Backtracking is a general method of recursively trying all possible solutions for the problem.
Of course, the number of all possible solutions can be very large, so this method is usually only applicable when the input of the problem is not too big, and when there is no better algorithm. On the upside, pretty much any problem can be solved with backtracking, given enough time – just try all possible solutions!
The best approach to learn backtracking is probably to try several classical problems, and see their solutions.
The following problem is a great example of an easy backtracking problem. Try to solve it yourself, and then be sure to read the solution to understand all details:
It's not very easy to calculate the time complexity of recursive functions in backtracking. One piece of advice would be to estimate how many possible states the function has, and how much work it does in each state.
In the subsets problem above, each state has some subset of all numbers (currentSubset), and an index of the current position in the nums array. If we say length of nums is N, then there are N possible indexes for the current position, and 2^N possible current subsets (each number can be either included or not), so we can estimate the upper bound on the number of states as O(2^N × N).
If we are at the terminating case, we print the subset. We have total 2^N subsets, and their length is at most N, so we have upper bound of O(2^N × N) on the total time to print all generated subsets.
Finally, when we are not at the terminating case, all we do in the function (except recursing) is add and remove element at the end of the list, so we spend O(1) time on this in each state, and O(2^N × N) total in all states.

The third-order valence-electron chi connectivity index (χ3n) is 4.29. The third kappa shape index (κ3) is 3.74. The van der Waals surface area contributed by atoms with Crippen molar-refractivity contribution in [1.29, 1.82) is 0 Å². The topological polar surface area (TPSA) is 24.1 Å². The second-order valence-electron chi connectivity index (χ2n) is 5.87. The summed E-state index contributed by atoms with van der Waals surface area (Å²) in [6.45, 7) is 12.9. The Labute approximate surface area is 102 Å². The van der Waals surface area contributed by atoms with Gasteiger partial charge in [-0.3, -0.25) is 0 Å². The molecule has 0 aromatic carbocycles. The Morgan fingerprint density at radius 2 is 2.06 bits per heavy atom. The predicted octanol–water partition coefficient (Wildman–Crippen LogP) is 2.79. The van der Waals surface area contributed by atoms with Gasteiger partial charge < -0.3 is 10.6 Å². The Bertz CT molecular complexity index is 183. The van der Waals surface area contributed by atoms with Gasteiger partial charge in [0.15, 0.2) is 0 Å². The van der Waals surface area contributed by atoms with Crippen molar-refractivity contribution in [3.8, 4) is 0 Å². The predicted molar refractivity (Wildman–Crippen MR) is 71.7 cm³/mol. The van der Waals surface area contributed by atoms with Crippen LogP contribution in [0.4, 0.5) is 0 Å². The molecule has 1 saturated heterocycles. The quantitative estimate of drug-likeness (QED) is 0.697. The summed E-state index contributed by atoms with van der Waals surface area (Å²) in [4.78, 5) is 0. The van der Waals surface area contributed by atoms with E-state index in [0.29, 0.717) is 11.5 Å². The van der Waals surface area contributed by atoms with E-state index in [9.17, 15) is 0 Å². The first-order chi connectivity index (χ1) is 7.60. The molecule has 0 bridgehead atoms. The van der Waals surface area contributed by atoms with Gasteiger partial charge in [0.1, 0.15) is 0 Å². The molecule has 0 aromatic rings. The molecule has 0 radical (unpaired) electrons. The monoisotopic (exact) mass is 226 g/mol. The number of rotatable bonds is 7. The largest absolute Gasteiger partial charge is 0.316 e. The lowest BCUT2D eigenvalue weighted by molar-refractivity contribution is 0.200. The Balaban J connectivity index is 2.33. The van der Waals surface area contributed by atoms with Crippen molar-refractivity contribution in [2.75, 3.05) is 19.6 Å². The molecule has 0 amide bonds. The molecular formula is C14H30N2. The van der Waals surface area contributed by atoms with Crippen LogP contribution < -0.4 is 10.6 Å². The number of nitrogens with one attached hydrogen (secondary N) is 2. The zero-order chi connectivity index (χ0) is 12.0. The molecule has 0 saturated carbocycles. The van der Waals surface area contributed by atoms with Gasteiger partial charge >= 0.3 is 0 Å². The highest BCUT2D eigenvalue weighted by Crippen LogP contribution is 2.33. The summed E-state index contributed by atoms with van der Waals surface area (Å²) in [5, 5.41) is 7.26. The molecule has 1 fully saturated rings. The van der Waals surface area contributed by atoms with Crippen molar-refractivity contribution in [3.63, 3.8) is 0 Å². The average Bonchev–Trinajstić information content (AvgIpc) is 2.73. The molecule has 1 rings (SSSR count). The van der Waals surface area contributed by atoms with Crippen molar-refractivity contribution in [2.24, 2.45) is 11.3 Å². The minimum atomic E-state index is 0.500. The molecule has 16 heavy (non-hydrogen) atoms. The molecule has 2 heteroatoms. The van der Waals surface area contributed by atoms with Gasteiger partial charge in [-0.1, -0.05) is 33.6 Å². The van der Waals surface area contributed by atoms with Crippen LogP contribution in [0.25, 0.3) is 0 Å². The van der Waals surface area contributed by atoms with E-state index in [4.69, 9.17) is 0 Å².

This way we can estimate an upper bound on the total runtime as O(2^N × N). In fact, you can calculate this more precisely (math involved), and you will get the same result.
As for the space complexity, you can note that we store all the subsets in the result, so it will also be O(2^N × N), again because we have 2^N subsets, and each of length at most N.
In this problem, and in similar ones, you can try to calculate runtime precisely, but it will usually be math-heavy and complicated. Estimations like these, based on the number of states and the work in each state, usually provide good enough results, and are much easier to carry.
Let's solve some more practice backtracking problems.
In the following problem, you have to generate all correctly matched sequences of N pairs of parentheses. Try to solve it on your own, and then see the solution to learn more:
In the following problem we generate all permutations of length N. As you know, the number of permutations of length N is N! – already a big number, so backtracking seems to be appropriate here.
Let's solve a more difficult backtracking problem. In the following one, you need to find a word in the grid of characters, and backtracking is a great solution here.
Want to read more about backtracking? You can check out the chapter on complete search and backtracking in Competitive Programmer’s Handbook.
Here are some more good backtracking problems to practice: